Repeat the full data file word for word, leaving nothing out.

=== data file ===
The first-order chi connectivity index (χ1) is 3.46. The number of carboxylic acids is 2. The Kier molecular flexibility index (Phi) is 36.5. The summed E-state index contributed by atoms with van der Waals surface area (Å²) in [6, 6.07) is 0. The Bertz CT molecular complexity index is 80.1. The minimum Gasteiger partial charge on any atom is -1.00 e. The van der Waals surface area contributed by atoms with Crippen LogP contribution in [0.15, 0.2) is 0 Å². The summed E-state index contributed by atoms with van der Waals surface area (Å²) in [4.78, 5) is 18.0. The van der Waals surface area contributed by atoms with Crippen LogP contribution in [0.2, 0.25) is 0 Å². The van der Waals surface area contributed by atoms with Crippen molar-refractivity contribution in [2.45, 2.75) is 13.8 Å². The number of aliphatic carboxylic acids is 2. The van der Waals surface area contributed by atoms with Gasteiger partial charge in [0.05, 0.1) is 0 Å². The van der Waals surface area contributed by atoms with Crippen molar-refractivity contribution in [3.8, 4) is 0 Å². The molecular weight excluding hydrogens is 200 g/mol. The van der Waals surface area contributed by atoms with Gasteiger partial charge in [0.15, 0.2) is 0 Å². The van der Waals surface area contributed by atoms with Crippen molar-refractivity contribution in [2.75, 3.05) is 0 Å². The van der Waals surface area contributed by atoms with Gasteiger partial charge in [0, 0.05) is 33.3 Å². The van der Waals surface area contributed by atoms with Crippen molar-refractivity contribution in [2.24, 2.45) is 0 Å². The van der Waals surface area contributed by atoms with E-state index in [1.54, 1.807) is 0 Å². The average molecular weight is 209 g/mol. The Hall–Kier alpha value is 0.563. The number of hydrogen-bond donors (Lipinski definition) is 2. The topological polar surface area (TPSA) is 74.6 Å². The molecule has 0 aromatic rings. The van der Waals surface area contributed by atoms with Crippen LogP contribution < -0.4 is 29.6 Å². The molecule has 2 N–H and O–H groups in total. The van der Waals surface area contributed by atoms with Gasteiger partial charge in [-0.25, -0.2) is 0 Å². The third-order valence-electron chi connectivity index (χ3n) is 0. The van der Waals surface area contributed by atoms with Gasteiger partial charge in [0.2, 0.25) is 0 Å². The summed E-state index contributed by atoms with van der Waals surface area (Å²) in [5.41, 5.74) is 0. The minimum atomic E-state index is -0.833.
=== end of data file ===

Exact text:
The first-order chi connectivity index (χ1) is 3.46. The number of carboxylic acids is 2. The Kier molecular flexibility index (Phi) is 36.5. The summed E-state index contributed by atoms with van der Waals surface area (Å²) in [6, 6.07) is 0. The Bertz CT molecular complexity index is 80.1. The minimum Gasteiger partial charge on any atom is -1.00 e. The van der Waals surface area contributed by atoms with Crippen LogP contribution in [0.15, 0.2) is 0 Å². The summed E-state index contributed by atoms with van der Waals surface area (Å²) in [4.78, 5) is 18.0. The van der Waals surface area contributed by atoms with Crippen LogP contribution in [0.2, 0.25) is 0 Å². The van der Waals surface area contributed by atoms with Crippen molar-refractivity contribution in [2.45, 2.75) is 13.8 Å². The number of aliphatic carboxylic acids is 2. The van der Waals surface area contributed by atoms with Gasteiger partial charge in [0.05, 0.1) is 0 Å². The van der Waals surface area contributed by atoms with Crippen molar-refractivity contribution in [3.8, 4) is 0 Å². The molecular weight excluding hydrogens is 200 g/mol. The van der Waals surface area contributed by atoms with Gasteiger partial charge in [0.15, 0.2) is 0 Å². The van der Waals surface area contributed by atoms with Crippen molar-refractivity contribution in [2.75, 3.05) is 0 Å². The van der Waals surface area contributed by atoms with Gasteiger partial charge in [0, 0.05) is 33.3 Å². The van der Waals surface area contributed by atoms with Crippen molar-refractivity contribution in [2.24, 2.45) is 0 Å². The van der Waals surface area contributed by atoms with E-state index in [1.54, 1.807) is 0 Å². The average molecular weight is 209 g/mol. The Hall–Kier alpha value is 0.563. The number of hydrogen-bond donors (Lipinski definition) is 2. The topological polar surface area (TPSA) is 74.6 Å². The molecule has 0 aromatic rings. The van der Waals surface area contributed by atoms with Crippen LogP contribution < -0.4 is 29.6 Å². The molecule has 2 N–H and O–H groups in total. The van der Waals surface area contributed by atoms with Gasteiger partial charge in [-0.25, -0.2) is 0 Å². The third-order valence-electron chi connectivity index (χ3n) is 0. The van der Waals surface area contributed by atoms with Gasteiger partial charge in [0.2, 0.25) is 0 Å². The summed E-state index contributed by atoms with van der Waals surface area (Å²) in [5.41, 5.74) is 0. The minimum atomic E-state index is -0.833.